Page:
Sprint Corp., the unprofitable and cash-strapped wireless carrier, will aim to cut between $2 billion and $2.5 billion in costs over the next six months and eliminate more jobs.
The fourth-largest U.S. carrier informed employees of the plan earlier this week, days after saying it won’t participate in an upcoming U.S. airwaves auction where it could have won new airwaves at a time when mobile networks are clogged with video traffic.
“We must change our cost structure so we can fuel our growth and operate more efficiently,” the company said in an e-mailed statement Thursday. “It is likely that some jobs will be impacted but it’s premature to discuss the details as we are in the early stages of the process.”
This is Sprint’s second round of cuts under Chief Executive Officer Marcelo Claure. Last November, Sprint began the process of eliminating 6.5 percent of its 31,000 employees, or about 2,000 jobs. Sprint’s cost-savings target in that round was $1.5 billion.
As part of his turnaround plan in his first year on the job, Claure has focused on network improvements, half-price offers and tablet promotions to lure customers. He’s also cut operating costs, helping boost earnings before interest, taxes, depreciation and amortization to $2.08 billion in the fiscal first quarter that ended June 30. That topped the $1.8 billion average of estimates compiled by Bloomberg.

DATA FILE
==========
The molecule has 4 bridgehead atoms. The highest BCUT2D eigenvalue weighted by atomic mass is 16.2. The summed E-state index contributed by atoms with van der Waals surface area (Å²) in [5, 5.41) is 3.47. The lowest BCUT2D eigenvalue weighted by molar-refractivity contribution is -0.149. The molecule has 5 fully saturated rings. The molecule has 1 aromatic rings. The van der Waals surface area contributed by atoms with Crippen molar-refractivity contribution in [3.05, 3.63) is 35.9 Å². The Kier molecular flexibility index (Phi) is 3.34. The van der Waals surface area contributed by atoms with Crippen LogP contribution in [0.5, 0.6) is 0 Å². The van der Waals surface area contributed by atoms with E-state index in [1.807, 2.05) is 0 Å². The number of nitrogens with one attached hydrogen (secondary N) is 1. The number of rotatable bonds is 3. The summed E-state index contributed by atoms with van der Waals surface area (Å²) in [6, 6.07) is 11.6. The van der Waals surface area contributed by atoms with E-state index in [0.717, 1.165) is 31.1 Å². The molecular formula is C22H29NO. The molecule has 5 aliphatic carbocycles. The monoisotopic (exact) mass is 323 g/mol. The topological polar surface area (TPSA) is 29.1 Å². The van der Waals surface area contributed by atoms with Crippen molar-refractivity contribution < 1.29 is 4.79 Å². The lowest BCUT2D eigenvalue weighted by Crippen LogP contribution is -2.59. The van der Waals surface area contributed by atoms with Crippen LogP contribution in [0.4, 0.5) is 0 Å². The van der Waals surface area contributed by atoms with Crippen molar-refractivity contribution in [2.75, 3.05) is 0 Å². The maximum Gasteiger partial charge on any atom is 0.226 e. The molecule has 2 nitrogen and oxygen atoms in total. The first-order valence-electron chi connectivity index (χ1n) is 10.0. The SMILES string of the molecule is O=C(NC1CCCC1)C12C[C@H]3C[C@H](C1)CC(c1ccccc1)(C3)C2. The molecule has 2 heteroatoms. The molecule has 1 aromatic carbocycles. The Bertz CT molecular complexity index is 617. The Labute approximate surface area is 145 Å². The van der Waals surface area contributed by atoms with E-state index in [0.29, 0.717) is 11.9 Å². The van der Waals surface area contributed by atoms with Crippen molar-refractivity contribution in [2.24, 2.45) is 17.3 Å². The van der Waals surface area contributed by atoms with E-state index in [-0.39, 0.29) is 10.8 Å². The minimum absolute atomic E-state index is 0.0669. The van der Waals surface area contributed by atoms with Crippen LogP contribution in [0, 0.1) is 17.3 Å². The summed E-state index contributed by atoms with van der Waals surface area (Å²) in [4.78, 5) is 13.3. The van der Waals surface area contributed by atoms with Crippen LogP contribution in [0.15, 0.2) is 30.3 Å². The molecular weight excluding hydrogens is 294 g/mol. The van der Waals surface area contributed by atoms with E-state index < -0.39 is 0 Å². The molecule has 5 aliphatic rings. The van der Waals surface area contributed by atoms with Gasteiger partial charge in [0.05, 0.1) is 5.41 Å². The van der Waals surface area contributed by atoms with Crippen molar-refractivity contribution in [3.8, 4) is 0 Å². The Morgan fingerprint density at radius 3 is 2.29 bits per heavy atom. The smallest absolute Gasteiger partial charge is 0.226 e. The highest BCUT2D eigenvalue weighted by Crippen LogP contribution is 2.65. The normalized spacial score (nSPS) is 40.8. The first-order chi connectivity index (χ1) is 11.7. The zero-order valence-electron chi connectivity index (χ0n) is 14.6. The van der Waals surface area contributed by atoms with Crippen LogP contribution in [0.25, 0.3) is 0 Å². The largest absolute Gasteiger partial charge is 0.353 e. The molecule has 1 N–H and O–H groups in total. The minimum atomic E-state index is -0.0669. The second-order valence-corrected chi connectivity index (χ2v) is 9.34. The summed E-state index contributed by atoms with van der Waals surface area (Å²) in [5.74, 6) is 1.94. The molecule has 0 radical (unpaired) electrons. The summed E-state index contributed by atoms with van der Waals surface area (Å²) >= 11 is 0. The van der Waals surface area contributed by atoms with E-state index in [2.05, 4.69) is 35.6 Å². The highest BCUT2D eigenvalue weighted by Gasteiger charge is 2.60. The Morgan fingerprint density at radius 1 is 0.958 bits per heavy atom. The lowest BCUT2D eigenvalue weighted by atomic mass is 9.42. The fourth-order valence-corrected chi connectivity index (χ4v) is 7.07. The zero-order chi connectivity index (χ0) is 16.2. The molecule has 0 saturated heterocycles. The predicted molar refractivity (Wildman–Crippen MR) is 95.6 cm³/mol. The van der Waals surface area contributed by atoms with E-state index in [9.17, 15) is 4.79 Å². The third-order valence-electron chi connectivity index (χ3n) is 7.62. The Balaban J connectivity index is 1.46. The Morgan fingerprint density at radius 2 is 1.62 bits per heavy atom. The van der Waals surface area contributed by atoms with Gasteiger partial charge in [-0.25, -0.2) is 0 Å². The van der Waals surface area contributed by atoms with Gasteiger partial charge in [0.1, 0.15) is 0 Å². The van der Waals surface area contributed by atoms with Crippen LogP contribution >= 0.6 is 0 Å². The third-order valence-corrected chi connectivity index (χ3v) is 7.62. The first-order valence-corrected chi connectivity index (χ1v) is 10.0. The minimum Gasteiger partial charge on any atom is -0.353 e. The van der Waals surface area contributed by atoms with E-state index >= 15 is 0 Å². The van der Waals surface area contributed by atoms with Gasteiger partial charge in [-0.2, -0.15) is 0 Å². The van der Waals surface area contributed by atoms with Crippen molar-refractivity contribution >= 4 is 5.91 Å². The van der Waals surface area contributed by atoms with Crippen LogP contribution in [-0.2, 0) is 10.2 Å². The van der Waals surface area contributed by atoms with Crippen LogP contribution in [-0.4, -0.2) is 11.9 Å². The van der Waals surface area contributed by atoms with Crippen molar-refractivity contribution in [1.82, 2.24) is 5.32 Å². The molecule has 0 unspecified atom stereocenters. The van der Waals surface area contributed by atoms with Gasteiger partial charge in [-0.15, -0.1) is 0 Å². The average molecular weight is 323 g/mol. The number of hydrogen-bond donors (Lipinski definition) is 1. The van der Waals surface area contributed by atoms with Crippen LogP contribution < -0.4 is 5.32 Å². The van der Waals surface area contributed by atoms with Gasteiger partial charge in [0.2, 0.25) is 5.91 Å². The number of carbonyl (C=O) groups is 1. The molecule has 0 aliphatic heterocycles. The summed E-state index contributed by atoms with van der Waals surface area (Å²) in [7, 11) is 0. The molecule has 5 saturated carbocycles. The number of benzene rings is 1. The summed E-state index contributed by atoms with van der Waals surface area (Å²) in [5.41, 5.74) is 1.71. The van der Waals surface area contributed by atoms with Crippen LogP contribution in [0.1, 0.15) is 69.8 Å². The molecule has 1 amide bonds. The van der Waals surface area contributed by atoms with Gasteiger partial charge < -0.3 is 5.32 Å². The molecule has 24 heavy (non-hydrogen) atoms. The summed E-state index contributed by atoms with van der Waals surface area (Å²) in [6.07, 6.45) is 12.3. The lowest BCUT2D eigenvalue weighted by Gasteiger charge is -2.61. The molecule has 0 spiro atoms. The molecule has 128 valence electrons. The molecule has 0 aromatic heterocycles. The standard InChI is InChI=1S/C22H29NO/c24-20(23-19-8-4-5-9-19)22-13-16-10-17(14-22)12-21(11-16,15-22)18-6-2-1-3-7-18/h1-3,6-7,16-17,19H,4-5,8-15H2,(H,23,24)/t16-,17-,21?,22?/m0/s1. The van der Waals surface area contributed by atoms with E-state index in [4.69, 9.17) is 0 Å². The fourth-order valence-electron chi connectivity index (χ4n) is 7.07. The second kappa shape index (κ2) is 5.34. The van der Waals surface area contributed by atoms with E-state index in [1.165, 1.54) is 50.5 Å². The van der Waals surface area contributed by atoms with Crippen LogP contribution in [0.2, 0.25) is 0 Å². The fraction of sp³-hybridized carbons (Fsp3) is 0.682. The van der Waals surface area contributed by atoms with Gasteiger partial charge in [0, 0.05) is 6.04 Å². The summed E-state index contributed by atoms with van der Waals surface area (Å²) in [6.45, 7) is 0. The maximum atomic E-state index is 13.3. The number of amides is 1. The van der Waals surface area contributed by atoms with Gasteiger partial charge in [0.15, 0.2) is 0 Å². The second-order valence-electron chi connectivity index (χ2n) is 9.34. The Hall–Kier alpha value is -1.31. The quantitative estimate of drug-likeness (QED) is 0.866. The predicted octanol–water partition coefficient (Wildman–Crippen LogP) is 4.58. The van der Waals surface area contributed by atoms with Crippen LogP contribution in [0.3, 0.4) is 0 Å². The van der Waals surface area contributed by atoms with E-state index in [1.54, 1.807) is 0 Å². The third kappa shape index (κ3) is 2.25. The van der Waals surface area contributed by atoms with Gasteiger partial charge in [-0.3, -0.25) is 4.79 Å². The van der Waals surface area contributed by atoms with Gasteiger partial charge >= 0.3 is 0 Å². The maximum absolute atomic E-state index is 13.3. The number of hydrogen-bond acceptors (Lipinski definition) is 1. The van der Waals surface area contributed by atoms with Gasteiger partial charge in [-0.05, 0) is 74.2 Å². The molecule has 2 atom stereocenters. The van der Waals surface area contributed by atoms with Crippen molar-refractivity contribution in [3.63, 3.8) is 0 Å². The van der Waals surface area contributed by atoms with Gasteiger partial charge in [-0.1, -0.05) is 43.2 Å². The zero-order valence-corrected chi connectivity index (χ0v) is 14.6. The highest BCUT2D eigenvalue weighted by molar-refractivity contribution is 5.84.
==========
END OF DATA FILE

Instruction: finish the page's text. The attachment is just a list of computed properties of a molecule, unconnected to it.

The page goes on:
At the same time, the company has been burning through cash. Sprint’s cash and equivalents fell about $2 billion during the fiscal first quarter, which was 2.5 times the decrease in the period a year earlier.
Japan’s SoftBank Group Corp., which owns more than 83 percent of Sprint, has recently rekindled a commitment by buying shares.
On Sept. 15, Moody’s Investors Service downgraded Sprint, cutting some of its unsecured ratings to Caa1, a level that means very high credit risk and poor standing. The bonds due February 2025 have tumbled 16 percent since the Moody’s downgrade, while the stock slumped 22 percent.